Health Benefits of Cinnamon for Dogs

This sweet spice that is often included in many delectable dishes is no ordinary stick or powder as it comes with manganese, calcium, and iron. This is in addition to its anti-inflammatory and antioxidant effects which can bring a host of benefits for your pooch.

When it comes to bone health we always think of calcium. But manganese can play an important role also as it is needed in the synthesis or production of certain enzymes needed for the building of bone. It also helps in the formation and continuing development of connective tissues while aiding in the proper absorption of calcium in the blood. Together, they can provide for healthier bones.

More importantly, however, is the role that manganese plays in the regulation of glucose in the blood. This makes it particularly beneficial in dogs that are at risk for developing canine diabetes mellitus. Some studies suggest that it can also help control blood sugar spikes in dogs that already have diabetes. At the very least, you can help avoid the release of abnormally high levels of insulin in the blood of your pooch after a meal. Since blood sugar levels do not abruptly increase, the amount of insulin released into the bloodstream is also controlled. This can lead to the minimization of the symptoms and signs associated with diabetes, allowing your diabetic pooch to lead a more functional existence.

Of course, cinnamon’s anti-inflammatory and antioxidant properties can spell improvements in the health of your pet dog. Manganese is known to increase the levels of the enzyme superoxide dismutase which has been noted to be exceptionally low in pooches that have arthritis and other inflammatory problems. As such, adding manganese into the equation brings back the levels of superoxide dismutase and eliminating the problems of arthritis.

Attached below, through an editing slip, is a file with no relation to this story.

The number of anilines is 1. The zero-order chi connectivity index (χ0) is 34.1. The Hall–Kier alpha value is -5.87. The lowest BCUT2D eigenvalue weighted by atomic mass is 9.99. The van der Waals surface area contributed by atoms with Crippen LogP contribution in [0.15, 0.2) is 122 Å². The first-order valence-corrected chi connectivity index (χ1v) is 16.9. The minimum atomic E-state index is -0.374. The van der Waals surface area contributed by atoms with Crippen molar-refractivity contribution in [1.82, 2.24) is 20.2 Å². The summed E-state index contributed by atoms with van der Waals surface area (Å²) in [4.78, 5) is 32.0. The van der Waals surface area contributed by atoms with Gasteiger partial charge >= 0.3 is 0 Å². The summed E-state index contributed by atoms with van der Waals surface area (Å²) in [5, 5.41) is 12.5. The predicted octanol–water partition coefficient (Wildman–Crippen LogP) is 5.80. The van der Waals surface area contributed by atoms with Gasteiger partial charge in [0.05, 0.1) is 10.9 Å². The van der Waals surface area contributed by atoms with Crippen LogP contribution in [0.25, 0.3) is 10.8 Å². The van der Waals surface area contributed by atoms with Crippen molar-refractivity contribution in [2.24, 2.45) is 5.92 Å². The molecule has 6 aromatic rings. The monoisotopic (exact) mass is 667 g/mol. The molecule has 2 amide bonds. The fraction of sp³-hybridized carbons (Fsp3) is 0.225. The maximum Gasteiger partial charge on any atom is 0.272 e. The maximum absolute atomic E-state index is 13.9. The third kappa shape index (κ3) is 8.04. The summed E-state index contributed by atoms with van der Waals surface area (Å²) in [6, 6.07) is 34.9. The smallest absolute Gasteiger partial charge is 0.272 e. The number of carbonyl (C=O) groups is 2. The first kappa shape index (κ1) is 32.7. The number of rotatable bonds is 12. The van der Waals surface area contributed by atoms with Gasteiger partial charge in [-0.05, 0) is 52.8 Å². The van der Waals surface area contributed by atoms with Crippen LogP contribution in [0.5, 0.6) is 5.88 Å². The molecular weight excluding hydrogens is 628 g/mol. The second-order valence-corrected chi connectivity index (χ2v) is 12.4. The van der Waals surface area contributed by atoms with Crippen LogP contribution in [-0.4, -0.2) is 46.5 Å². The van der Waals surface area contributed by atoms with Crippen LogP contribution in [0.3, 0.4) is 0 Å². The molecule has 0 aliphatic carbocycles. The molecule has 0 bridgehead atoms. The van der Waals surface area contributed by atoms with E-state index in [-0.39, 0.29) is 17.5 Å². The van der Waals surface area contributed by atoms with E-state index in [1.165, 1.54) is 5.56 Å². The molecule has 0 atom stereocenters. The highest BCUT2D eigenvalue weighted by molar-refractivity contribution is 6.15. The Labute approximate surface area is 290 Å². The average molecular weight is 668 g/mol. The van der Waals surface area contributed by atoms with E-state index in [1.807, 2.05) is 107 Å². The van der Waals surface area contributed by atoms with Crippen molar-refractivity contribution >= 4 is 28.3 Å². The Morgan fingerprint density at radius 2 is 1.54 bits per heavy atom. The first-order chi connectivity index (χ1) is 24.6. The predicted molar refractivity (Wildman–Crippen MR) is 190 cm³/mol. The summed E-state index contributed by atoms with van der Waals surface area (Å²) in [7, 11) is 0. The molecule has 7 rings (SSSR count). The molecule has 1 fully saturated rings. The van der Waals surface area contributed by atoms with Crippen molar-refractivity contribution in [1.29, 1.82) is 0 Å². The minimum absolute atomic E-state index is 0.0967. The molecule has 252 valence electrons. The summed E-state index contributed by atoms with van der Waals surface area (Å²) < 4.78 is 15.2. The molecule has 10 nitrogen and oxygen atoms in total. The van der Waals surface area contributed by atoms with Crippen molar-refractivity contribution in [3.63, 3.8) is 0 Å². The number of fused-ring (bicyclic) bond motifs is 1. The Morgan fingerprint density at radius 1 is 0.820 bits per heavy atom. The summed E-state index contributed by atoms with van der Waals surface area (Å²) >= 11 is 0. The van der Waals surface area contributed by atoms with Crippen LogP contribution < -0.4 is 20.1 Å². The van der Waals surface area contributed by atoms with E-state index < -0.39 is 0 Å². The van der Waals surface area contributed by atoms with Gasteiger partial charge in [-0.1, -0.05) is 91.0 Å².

Giving Cinnamon to Dogs

It is perfectly alright to give our pooches cinnamon, especially if you prepared it yourself, but only on certain occasions and only in moderate amounts. This is especially true if you have the cassia variety of Cinnamomum. Moreover, smaller breeds of dogs, as well as puppies, are more susceptible to cinnamon overdose which can be manifested by vomiting and diarrhea as well as low blood sugar and changes in the rate and rhythm of the dog’s heart. If your dog is also chewing on cinnamon sticks, there is a chance that this might irritate its mouth. Sniffing on cinnamon powder can also choke your mutt and make it quite difficult to breathe.

That being said, it is always advisable to pay particular attention to how much cinnamon you’re giving. A taste a few times a month should be perfectly fine. But if you intend on giving it as part of its daily diet, then you may need to seek the advice of your veterinarian as your dog may have a condition that won’t really go well with cinnamon.

For healthy dogs, it’s perfectly okay to give them a pinch or two of cinnamon as a luscious treat. Just don’t overdo it.


  1. Vanessa Voltolina, Can Dogs Eat Cinnamon?, PetMD